Lauren Greenfield, High school seniors (from left) Lili, 17, Nicole, 18, Lauren, 18, Luna, 18, and Sam, 17, put on their makeup in front of a two-way mirror for Lauren Greenfield’s Beauty CULTure documentary, Los Angeles, 2011

Francesco Zizola, In the same boat, 2015 © Francesco Zizola / NOOR / Ahmad Zamroni, Muslims at prayer, Jakarta. More than 90 percent of Indonesia’s some 220 million people follow Islam, making it the world’s biggest Muslim nation, 2007

Alonetogether, featuring the work of photographers such as Lauren Greenfield, Pieter Hugo and Australians including Trent Parke and Anne Zahalka, considers how, despite living in such close proximity to our neighbors, an increasingly digitized world is leading to decreasing social interaction, causing an increase in people’s isolation.

Flow, featuring the work of photographers such as Lee Friedlander and Edward Burtynsky, tracks the visible and invisible movement of people, materials, money and ideas around the world and the impact these systems have on our depersonalized relationship with food, material goods and nature.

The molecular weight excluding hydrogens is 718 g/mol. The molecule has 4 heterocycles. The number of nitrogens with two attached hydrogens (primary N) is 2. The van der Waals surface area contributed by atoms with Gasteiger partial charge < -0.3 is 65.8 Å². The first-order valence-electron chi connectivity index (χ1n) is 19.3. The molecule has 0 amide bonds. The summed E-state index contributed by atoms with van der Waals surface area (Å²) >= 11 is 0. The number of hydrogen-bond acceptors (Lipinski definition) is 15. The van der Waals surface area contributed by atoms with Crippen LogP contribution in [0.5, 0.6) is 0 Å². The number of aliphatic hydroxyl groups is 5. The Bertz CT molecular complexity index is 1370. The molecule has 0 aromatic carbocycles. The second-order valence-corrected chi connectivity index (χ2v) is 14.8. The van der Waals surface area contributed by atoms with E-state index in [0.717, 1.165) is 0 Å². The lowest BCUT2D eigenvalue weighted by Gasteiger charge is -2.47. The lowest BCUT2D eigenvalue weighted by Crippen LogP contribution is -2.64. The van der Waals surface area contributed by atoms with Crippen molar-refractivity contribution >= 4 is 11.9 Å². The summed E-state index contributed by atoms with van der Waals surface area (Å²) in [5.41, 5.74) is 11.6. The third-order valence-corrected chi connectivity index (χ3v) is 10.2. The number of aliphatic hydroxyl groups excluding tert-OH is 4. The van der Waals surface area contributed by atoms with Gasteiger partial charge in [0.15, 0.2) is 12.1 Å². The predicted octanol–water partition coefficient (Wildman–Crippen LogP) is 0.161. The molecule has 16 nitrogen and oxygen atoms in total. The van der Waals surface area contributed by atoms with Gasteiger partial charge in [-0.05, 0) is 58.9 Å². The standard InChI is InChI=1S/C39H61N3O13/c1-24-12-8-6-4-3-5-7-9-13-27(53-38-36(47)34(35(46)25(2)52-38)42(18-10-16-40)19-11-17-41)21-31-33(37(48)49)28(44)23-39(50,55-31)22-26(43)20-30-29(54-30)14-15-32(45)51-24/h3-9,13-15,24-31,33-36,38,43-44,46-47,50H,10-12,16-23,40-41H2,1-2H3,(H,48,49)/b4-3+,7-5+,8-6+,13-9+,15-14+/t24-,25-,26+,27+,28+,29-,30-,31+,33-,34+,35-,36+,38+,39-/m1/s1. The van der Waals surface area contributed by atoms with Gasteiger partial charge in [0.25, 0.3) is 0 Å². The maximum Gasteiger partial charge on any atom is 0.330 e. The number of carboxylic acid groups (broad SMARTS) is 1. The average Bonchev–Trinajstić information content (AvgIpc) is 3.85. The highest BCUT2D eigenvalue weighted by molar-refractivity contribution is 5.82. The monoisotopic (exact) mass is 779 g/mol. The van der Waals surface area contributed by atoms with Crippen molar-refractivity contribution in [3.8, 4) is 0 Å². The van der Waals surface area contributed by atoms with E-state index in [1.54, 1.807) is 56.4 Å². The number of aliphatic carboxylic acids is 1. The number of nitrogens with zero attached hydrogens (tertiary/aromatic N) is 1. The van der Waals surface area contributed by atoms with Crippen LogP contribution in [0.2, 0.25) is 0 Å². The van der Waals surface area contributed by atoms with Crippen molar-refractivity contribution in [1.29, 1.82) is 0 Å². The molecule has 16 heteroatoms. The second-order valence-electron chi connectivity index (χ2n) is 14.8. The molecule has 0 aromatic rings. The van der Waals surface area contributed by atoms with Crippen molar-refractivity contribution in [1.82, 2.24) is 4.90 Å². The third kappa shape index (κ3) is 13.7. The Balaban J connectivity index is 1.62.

Priscilla Briggs, Happy (Golden Resources Mall, Beijing), 2008

Eric Thayer, A test card pattern on a Jumbotron above the Quicken Loans Arena as preparations were underway for the Republican National Convention in Cleveland, 2016

Mark Power, The funeral of Pope John Paul II broadcast live from the Vatican. Warsaw, Poland, from the series The Sound of Two Songs, 2005

Persuasion, featuring the work of photographers such as Andreia Alves de Oliveira, Sato Shintaro, Mark Power, Amalia Ulman and Alec Soth, looks at the influence of advertising, religion, business and politics.